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Towards a Theory of Power and Communication in Social Work
Örebro University, School of Law, Psychology and Social Work.ORCID iD: 0000-0003-0535-7773
2017 (English)Conference paper, Oral presentation with published abstract (Refereed)
Abstract [en]

The need for an elaboration of a mutual understanding between worldviews is steadily increasing in our societies today, due to growing economic, social, cultural, and religious gaps. To enhance wellbeing, integration and democracy, the growing gaps require a substantial level of communication between representatives for public institutions - such as social services - and citizens. Social workers share the insight that a specific communicative competence signifies the profession. They, however, also share the experience that social work is involved in a multidimensional battle about what power and communication is and ought to be, respectively. The battle is framed as New Public Management (NPM). The outcome of NPM’s rule seems to be leading towards strict conformal structures of power and communication in a time where professional ethics and knowledge could and, for all we know, should be guiding the interaction between social workers and citizens to enhance mutual integration in a globalized society. Research on power and communication in social work show a rather rigid understanding of power relations. Despite the use of theory, be it reflected, or heavily theoretically guided as for example in the case of poststructuralists, inspired by Foucault - and irrespective of the starting point or the theoretical awareness of the researcher - power seems to be described as a unidirectional process in which the social worker HAS power and the client IS powerless. As a part of this standard package of power, it seems as if the only recommendations of handling the lack of equality is to try mitigating it by empowerment. Empowerment is framing the power of citizens as clients most of the time. There is an intrinsic problem here, since the idea of empowerment seems to hold an automatically triggered top-down position as the process starts with the social worker passing power to the client. To enhance inclusion and democracy in times of social change and globalization, social work needs a theory of power and communication that makes sense, in the tight corridors of action offered in the social services. It is the aim of this paper to outline the conceptual brickwork necessary for the construction of a theory of communication and power in social work. The first conceptual brick is derived from the concepts of intersectionality, inspired by Foucault’s theory of power and the second from Habermas’ discourse ethics. The theories of Habermas and Foucault, respectively, are often perceived as incomparable, but I find a great potential in bringing them together. One binding element between them is the concept of intersubjectivity, a main component in the theoretical construction of Habermas and its connection to Arendt. Her theory of power and violence is another binding element. Even further Durkheim and the concept of moral delivers another conceptual connection. The clue for this theory is derived from my empirical studies of social work and cultural diversity. The next step is to apply the theory in an ongoing study aiming at understanding communicative processes between social workers and inhabitants in an exposed, suburban area in Sweden.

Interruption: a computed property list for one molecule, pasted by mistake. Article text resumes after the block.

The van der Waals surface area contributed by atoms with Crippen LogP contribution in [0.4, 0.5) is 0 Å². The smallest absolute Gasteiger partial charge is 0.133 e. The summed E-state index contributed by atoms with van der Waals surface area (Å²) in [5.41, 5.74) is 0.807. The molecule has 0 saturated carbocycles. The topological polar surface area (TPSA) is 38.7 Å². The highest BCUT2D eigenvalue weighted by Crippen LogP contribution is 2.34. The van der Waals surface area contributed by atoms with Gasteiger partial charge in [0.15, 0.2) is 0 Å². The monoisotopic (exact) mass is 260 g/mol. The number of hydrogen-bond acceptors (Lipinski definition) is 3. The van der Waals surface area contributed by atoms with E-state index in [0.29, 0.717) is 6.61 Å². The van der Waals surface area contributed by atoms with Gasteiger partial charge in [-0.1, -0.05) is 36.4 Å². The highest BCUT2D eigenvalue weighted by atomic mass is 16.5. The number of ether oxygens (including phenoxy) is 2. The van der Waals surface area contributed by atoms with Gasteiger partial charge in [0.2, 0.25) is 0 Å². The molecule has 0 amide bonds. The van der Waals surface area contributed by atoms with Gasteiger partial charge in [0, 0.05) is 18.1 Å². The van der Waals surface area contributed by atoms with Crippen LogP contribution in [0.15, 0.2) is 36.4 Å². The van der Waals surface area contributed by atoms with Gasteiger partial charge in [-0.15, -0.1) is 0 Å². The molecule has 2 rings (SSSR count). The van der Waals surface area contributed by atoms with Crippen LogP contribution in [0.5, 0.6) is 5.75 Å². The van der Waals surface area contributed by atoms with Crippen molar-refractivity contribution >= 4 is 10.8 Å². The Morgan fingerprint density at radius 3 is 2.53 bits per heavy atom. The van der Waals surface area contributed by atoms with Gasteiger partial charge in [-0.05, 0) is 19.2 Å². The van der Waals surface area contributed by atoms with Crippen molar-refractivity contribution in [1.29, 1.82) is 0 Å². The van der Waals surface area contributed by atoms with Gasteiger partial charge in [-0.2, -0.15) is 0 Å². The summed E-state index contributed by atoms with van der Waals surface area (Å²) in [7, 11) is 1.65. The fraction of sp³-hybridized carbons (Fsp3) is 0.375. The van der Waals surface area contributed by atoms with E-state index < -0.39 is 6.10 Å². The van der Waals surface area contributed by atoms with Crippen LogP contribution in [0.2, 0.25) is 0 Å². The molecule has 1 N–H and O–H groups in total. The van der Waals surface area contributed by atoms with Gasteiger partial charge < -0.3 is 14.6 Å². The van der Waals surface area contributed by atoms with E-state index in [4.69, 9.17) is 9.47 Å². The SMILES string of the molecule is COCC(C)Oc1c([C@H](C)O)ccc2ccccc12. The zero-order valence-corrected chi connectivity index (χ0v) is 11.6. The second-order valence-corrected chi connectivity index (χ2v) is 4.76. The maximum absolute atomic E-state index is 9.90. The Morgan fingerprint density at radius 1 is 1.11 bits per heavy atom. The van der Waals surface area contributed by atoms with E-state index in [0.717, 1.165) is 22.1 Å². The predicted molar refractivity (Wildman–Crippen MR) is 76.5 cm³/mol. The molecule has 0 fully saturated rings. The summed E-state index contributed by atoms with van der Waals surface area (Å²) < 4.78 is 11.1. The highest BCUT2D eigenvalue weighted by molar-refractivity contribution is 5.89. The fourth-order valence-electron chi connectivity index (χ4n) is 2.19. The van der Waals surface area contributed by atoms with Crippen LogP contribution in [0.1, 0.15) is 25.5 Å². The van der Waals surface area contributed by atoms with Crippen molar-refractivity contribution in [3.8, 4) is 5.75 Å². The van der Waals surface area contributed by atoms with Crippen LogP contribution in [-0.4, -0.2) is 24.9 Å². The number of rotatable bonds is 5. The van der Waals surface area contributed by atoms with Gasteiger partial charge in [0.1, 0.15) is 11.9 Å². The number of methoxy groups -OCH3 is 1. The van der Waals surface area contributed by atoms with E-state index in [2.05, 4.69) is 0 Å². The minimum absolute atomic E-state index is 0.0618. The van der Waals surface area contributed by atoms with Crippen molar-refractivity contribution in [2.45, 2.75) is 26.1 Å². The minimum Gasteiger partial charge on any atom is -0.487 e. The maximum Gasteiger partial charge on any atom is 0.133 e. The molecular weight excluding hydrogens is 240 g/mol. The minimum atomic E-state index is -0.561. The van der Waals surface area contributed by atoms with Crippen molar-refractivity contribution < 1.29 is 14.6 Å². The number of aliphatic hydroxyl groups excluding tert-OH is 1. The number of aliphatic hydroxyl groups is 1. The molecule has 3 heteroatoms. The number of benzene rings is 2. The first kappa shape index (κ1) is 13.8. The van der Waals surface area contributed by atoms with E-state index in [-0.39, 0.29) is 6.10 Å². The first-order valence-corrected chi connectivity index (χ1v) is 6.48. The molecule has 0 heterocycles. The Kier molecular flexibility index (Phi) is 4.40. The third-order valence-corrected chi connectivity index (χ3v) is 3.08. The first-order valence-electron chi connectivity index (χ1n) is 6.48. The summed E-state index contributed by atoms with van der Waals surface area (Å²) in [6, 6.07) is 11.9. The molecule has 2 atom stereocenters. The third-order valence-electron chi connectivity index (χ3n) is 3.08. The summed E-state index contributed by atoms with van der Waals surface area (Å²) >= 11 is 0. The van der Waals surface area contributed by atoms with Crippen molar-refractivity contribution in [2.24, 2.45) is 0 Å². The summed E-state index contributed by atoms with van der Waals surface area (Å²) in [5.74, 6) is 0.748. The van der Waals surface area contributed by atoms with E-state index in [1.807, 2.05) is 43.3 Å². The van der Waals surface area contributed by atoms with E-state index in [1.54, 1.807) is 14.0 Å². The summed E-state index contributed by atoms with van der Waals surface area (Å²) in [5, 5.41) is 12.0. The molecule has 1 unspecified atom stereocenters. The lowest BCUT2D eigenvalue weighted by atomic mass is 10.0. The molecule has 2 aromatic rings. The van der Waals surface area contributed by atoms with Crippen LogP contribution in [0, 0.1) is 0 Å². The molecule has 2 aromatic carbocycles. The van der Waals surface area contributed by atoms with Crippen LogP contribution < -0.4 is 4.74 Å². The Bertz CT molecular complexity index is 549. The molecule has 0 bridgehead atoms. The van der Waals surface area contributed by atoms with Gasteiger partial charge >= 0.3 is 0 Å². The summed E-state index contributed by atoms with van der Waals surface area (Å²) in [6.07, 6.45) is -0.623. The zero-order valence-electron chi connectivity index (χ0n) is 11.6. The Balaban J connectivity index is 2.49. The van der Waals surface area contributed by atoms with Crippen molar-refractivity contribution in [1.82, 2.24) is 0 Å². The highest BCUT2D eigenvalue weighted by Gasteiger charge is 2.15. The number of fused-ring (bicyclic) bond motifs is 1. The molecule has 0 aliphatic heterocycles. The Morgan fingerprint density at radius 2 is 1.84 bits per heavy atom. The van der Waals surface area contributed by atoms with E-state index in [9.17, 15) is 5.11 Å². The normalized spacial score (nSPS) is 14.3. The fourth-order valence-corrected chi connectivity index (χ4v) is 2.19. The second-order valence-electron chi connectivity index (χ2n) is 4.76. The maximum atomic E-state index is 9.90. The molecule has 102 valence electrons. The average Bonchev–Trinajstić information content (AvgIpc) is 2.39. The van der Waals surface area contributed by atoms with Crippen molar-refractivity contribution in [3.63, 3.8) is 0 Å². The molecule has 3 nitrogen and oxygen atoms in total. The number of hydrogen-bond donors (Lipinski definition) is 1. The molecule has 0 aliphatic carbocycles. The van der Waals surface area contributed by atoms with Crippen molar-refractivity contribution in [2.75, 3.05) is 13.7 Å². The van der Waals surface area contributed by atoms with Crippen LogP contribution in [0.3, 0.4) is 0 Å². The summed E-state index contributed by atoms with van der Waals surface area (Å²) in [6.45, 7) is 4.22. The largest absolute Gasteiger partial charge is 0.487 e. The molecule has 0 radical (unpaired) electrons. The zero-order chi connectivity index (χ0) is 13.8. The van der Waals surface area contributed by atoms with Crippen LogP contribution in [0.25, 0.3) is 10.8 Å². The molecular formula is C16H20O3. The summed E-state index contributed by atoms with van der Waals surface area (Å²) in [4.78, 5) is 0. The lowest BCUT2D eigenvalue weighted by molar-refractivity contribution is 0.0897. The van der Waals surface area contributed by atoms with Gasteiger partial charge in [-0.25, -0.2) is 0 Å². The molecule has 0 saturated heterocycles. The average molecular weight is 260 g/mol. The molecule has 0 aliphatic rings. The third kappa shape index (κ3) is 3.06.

Place, publisher, year, edition, pages
2017.
Keywords [en]
Theory, Communication, Power, Social Work
National Category
Social Work
Identifiers
URN: urn:nbn:se:oru:diva-66256OAI: oai:DiVA.org:oru-66256DiVA, id: diva2:1194289
Conference
15th TiSSA Pre and Plenum Conference (TISSA 2017), Olsztyn, Poland, August 25-30, 2017
Available from: 2018-03-29 Created: 2018-03-29 Last updated: 2018-04-04Bibliographically approved

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Baianstovu, Rúna Í

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